Friday, January 7, 2022

Light in the Darkness

 

When I look outside it is dark almost all the time. And raining. It will be like this for months here in the Northwest where I live. Every year I wonder how I can possibly endure this weather, and every year I do it. These past few years the restrictions on travel have made the winter months more intense. The wet darkness can feel interminable. When I wake up it is dark and when I climb upstairs from my basement office it is dark. All-day long I can hear the patter of raindrops against my office window. 

I used to keep my curtains open so I could see if it was raining or maybe catch a rare glimmer of sunlight but on Zoom, the direct light on my face created a washed-out, exhausted, geriatric woman yellow with liver failure. That was just too hard to look at all day long, so now I keep my curtains closed. If there is a rest from the rain I am not aware of it.

Darkness has always represented something ominous and dangerous to me. Growing up I feared the darkness in my neighborhood. There was lots of crime where I grew up and in the dark, I was always looking over my shoulder to make sure I didn’t fall prey to the dangers of the night. I’ve always been an early-to-bed-early-to-rise person, preferring to sleep through the darkness.

In one of my regular self-care practices, Yoga Nidra, we actively invoke opposites — of thoughts, feelings, and sensations. This practice trains the mind to welcome everything as it is, to truly be in the present moment. It also has the miraculous effect of unlocking a part of the brain that is neither here nor there. In truly welcoming opposites we become suspended, everywhere and nowhere at the same time.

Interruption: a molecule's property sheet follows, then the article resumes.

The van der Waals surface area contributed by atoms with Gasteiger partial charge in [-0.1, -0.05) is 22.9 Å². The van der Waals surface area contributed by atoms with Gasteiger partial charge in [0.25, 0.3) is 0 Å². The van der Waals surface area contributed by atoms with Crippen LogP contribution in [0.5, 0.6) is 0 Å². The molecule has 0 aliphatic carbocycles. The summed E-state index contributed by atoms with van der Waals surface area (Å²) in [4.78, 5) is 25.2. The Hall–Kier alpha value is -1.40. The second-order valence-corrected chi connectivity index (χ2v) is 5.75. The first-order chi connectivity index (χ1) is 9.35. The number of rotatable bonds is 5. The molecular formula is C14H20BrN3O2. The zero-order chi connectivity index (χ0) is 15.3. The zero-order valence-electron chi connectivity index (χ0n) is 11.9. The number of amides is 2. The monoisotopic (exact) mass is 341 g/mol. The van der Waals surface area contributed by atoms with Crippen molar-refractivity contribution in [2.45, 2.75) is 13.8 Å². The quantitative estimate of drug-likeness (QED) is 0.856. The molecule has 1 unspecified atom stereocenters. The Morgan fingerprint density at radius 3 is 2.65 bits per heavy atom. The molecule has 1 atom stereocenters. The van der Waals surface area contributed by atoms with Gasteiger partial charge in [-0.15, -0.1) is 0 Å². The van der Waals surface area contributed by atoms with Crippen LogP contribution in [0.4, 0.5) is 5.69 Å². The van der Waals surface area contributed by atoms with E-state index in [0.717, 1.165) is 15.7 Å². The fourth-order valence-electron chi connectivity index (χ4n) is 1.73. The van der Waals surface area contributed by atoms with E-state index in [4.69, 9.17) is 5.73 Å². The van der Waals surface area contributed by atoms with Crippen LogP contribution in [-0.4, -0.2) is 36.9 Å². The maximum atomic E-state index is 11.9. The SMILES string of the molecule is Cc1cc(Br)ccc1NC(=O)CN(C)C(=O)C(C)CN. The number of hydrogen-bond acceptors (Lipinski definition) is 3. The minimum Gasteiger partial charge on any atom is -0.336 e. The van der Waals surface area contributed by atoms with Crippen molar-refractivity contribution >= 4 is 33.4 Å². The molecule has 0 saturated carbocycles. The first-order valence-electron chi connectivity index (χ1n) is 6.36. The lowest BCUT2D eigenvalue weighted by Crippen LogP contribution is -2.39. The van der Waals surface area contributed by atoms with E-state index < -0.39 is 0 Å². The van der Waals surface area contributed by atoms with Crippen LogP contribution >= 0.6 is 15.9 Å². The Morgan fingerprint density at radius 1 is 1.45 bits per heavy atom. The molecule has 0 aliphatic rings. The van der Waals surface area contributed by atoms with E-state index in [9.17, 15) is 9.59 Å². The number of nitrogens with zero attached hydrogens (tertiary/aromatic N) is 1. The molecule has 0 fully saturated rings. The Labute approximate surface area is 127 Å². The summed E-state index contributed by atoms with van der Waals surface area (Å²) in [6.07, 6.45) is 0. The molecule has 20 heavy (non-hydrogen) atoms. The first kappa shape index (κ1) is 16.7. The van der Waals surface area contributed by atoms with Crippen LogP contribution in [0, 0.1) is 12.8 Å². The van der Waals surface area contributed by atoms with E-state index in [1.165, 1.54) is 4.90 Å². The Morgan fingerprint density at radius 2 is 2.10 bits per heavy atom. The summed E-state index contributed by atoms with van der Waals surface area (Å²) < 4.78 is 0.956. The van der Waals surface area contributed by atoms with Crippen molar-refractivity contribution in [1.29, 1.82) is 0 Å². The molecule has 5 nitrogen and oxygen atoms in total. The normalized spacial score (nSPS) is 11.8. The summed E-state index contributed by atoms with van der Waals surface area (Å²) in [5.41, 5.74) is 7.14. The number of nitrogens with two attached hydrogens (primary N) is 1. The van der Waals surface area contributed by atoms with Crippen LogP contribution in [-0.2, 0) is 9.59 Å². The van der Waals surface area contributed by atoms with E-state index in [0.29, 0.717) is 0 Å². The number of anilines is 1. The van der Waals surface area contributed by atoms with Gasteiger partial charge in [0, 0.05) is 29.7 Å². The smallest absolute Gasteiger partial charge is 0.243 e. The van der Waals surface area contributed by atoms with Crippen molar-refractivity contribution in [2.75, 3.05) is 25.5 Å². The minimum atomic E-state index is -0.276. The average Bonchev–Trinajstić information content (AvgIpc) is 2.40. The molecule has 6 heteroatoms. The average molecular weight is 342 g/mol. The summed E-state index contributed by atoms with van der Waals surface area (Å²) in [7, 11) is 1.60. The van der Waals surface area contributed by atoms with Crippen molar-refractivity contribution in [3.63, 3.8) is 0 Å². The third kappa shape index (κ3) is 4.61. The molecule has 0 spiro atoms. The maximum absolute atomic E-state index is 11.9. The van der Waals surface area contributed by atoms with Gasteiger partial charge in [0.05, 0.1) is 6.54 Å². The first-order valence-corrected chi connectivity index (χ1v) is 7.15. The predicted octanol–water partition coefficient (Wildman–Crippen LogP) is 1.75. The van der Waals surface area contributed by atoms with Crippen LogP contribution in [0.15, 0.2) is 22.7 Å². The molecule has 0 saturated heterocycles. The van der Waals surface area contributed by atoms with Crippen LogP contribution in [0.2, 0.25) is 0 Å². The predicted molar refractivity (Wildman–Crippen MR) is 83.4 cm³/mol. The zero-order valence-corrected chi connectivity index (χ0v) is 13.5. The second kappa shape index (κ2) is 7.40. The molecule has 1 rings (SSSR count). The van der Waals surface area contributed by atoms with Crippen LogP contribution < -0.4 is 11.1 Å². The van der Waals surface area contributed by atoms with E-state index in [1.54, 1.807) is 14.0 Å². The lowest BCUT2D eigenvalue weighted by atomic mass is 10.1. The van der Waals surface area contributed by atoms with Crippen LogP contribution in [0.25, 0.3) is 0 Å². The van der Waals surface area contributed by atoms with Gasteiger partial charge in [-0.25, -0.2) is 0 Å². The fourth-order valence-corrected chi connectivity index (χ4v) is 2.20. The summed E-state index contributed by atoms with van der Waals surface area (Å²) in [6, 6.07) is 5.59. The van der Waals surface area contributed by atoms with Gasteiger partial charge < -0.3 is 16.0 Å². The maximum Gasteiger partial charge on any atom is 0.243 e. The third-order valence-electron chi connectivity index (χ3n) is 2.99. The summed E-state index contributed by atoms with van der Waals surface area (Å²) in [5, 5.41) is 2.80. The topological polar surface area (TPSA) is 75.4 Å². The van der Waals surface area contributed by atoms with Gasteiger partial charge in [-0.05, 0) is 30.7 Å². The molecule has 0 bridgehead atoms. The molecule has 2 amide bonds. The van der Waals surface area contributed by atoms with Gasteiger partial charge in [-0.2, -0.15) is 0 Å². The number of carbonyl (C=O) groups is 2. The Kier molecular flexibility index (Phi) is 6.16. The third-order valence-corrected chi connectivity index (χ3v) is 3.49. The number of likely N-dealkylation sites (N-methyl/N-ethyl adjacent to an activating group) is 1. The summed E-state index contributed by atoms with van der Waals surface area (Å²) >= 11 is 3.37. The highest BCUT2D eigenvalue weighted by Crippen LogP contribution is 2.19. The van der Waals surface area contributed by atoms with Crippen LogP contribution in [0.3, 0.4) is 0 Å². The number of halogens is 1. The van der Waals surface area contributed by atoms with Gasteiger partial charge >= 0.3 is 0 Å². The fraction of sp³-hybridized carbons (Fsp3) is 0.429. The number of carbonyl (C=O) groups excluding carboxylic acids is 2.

As I look outside to the darkness, hearing the constant rain, I feel anxious. I am fearful that it will swallow me up, take me down a dark hole into a depressive state binge TV watching, junk food eating, slothdom. But then I remind myself that the opposite of darkness is light. I can close my eyes and imagine looking out the same window into the light. For me, lightness is the peak of summer, the perfect time of year here in the Northwest. 

In my mind’s eye, I see a blue sky, a banditry of chickadees popping around the lilac bush. I smell freshly cut grass and flowering jasmine. I feel the warmth of the summer air touched by the cool breeze coming up from the lake. I can hear the caw of the crows on the telephone wires that wrap the air around my house and the honk of the geese who live on the grassy edges of the lake. I imagine walking barefoot out of my open back door to pick lettuce and snap peas from my small garden, filling a basket feeling the thrill of the bounty I’ve grown.

As I sit here writing now the rain is growing heavier. It is pounding on our metal roof and I wonder if today the rainfall will be substantial enough to permeate the leak we’ve been watching in our basement wall. I’ve been up for a few hours already and it still looks like midnight outside. The darkness here is real. But the darkness won’t last forever. And I know that, with my imagination, I have to power to find the light. 

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